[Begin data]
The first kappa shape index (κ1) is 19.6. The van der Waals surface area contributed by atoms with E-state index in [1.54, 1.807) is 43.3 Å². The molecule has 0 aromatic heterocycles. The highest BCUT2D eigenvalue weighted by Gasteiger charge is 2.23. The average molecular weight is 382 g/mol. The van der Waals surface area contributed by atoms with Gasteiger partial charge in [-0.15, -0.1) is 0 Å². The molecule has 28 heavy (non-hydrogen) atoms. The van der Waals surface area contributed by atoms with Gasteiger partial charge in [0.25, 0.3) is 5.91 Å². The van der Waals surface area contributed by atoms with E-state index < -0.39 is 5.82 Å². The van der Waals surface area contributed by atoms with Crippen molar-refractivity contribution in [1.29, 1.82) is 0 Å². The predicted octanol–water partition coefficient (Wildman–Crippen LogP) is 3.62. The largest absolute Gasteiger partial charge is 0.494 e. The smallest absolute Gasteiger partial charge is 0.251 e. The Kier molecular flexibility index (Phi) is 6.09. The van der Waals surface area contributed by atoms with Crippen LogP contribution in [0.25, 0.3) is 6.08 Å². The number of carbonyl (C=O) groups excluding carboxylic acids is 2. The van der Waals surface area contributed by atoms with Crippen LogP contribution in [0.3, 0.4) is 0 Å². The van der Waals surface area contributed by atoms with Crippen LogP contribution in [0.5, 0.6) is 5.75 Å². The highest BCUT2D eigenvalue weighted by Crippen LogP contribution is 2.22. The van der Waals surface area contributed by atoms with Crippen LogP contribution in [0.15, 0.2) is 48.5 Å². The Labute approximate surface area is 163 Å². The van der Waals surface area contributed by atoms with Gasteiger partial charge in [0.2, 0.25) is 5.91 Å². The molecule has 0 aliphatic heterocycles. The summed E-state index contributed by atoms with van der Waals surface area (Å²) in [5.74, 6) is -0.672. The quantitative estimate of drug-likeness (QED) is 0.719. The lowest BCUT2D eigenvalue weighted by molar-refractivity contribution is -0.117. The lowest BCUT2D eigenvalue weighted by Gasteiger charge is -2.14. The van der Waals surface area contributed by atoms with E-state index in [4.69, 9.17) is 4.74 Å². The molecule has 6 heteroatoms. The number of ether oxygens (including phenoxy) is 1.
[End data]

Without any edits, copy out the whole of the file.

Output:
The first kappa shape index (κ1) is 19.6. The van der Waals surface area contributed by atoms with E-state index in [1.54, 1.807) is 43.3 Å². The molecule has 0 aromatic heterocycles. The highest BCUT2D eigenvalue weighted by Gasteiger charge is 2.23. The average molecular weight is 382 g/mol. The van der Waals surface area contributed by atoms with Gasteiger partial charge in [-0.15, -0.1) is 0 Å². The molecule has 28 heavy (non-hydrogen) atoms. The van der Waals surface area contributed by atoms with Gasteiger partial charge in [0.25, 0.3) is 5.91 Å². The van der Waals surface area contributed by atoms with E-state index < -0.39 is 5.82 Å². The van der Waals surface area contributed by atoms with Crippen molar-refractivity contribution in [1.29, 1.82) is 0 Å². The predicted octanol–water partition coefficient (Wildman–Crippen LogP) is 3.62. The largest absolute Gasteiger partial charge is 0.494 e. The smallest absolute Gasteiger partial charge is 0.251 e. The Kier molecular flexibility index (Phi) is 6.09. The van der Waals surface area contributed by atoms with Crippen LogP contribution in [0.25, 0.3) is 6.08 Å². The number of carbonyl (C=O) groups excluding carboxylic acids is 2. The van der Waals surface area contributed by atoms with Crippen LogP contribution in [0.3, 0.4) is 0 Å². The van der Waals surface area contributed by atoms with Crippen LogP contribution in [0.5, 0.6) is 5.75 Å². The highest BCUT2D eigenvalue weighted by Crippen LogP contribution is 2.22. The van der Waals surface area contributed by atoms with Crippen LogP contribution in [0.15, 0.2) is 48.5 Å². The Labute approximate surface area is 163 Å². The van der Waals surface area contributed by atoms with Gasteiger partial charge in [0.2, 0.25) is 5.91 Å². The molecule has 0 aliphatic heterocycles. The summed E-state index contributed by atoms with van der Waals surface area (Å²) in [5.74, 6) is -0.672. The quantitative estimate of drug-likeness (QED) is 0.719. The lowest BCUT2D eigenvalue weighted by molar-refractivity contribution is -0.117. The lowest BCUT2D eigenvalue weighted by Gasteiger charge is -2.14. The van der Waals surface area contributed by atoms with E-state index in [4.69, 9.17) is 4.74 Å². The molecule has 6 heteroatoms. The number of ether oxygens (including phenoxy) is 1.